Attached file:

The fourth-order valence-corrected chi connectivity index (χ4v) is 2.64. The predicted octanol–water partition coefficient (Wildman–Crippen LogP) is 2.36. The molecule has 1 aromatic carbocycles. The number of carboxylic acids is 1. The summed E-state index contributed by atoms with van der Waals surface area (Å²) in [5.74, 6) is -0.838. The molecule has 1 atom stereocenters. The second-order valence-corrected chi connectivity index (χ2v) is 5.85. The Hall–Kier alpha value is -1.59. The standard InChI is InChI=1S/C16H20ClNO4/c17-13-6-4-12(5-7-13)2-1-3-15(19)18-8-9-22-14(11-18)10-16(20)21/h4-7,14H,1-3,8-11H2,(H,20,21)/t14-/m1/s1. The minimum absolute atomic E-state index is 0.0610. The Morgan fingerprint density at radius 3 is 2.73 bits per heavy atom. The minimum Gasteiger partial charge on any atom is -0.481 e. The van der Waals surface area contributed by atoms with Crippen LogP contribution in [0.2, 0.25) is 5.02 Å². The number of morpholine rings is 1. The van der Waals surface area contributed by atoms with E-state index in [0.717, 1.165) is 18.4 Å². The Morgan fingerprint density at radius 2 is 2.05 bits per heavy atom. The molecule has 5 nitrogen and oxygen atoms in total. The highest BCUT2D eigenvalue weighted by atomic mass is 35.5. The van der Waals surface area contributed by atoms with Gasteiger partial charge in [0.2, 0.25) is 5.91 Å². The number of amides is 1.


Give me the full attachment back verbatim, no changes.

The fourth-order valence-corrected chi connectivity index (χ4v) is 2.64. The predicted octanol–water partition coefficient (Wildman–Crippen LogP) is 2.36. The molecule has 1 aromatic carbocycles. The number of carboxylic acids is 1. The summed E-state index contributed by atoms with van der Waals surface area (Å²) in [5.74, 6) is -0.838. The molecule has 1 atom stereocenters. The second-order valence-corrected chi connectivity index (χ2v) is 5.85. The Hall–Kier alpha value is -1.59. The standard InChI is InChI=1S/C16H20ClNO4/c17-13-6-4-12(5-7-13)2-1-3-15(19)18-8-9-22-14(11-18)10-16(20)21/h4-7,14H,1-3,8-11H2,(H,20,21)/t14-/m1/s1. The minimum absolute atomic E-state index is 0.0610. The Morgan fingerprint density at radius 3 is 2.73 bits per heavy atom. The minimum Gasteiger partial charge on any atom is -0.481 e. The van der Waals surface area contributed by atoms with Crippen LogP contribution in [0.2, 0.25) is 5.02 Å². The number of morpholine rings is 1. The van der Waals surface area contributed by atoms with E-state index in [0.717, 1.165) is 18.4 Å². The Morgan fingerprint density at radius 2 is 2.05 bits per heavy atom. The molecule has 5 nitrogen and oxygen atoms in total. The highest BCUT2D eigenvalue weighted by atomic mass is 35.5. The van der Waals surface area contributed by atoms with Gasteiger partial charge in [0.2, 0.25) is 5.91 Å². The number of amides is 1.